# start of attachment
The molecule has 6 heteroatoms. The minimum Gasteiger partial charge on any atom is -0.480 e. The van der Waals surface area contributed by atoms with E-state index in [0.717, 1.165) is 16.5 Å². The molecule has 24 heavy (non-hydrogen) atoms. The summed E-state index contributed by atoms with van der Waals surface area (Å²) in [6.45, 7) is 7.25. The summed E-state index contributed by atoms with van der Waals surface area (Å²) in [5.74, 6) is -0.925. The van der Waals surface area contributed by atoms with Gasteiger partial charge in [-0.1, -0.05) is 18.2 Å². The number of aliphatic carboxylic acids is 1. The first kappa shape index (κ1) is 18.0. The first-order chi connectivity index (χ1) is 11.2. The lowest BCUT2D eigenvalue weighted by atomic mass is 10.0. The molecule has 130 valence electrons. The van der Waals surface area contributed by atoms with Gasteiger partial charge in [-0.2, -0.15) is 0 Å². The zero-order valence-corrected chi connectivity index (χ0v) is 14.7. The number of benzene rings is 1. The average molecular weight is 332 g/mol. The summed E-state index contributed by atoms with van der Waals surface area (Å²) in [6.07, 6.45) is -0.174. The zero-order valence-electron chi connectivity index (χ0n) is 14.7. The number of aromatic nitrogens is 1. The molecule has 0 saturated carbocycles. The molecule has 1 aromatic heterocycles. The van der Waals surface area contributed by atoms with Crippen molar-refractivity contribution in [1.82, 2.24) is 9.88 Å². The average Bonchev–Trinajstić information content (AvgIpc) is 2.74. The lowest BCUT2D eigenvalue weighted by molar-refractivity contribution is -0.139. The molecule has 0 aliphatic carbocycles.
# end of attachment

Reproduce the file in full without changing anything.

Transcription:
The molecule has 6 heteroatoms. The minimum Gasteiger partial charge on any atom is -0.480 e. The van der Waals surface area contributed by atoms with E-state index in [0.717, 1.165) is 16.5 Å². The molecule has 24 heavy (non-hydrogen) atoms. The summed E-state index contributed by atoms with van der Waals surface area (Å²) in [6.45, 7) is 7.25. The summed E-state index contributed by atoms with van der Waals surface area (Å²) in [5.74, 6) is -0.925. The van der Waals surface area contributed by atoms with Gasteiger partial charge in [-0.1, -0.05) is 18.2 Å². The number of aliphatic carboxylic acids is 1. The first kappa shape index (κ1) is 18.0. The first-order chi connectivity index (χ1) is 11.2. The lowest BCUT2D eigenvalue weighted by atomic mass is 10.0. The molecule has 130 valence electrons. The van der Waals surface area contributed by atoms with Gasteiger partial charge in [-0.2, -0.15) is 0 Å². The zero-order valence-corrected chi connectivity index (χ0v) is 14.7. The number of benzene rings is 1. The average molecular weight is 332 g/mol. The summed E-state index contributed by atoms with van der Waals surface area (Å²) in [6.07, 6.45) is -0.174. The zero-order valence-electron chi connectivity index (χ0n) is 14.7. The number of aromatic nitrogens is 1. The molecule has 0 saturated carbocycles. The molecule has 1 aromatic heterocycles. The van der Waals surface area contributed by atoms with Crippen molar-refractivity contribution in [1.82, 2.24) is 9.88 Å². The average Bonchev–Trinajstić information content (AvgIpc) is 2.74. The lowest BCUT2D eigenvalue weighted by molar-refractivity contribution is -0.139. The molecule has 0 aliphatic carbocycles.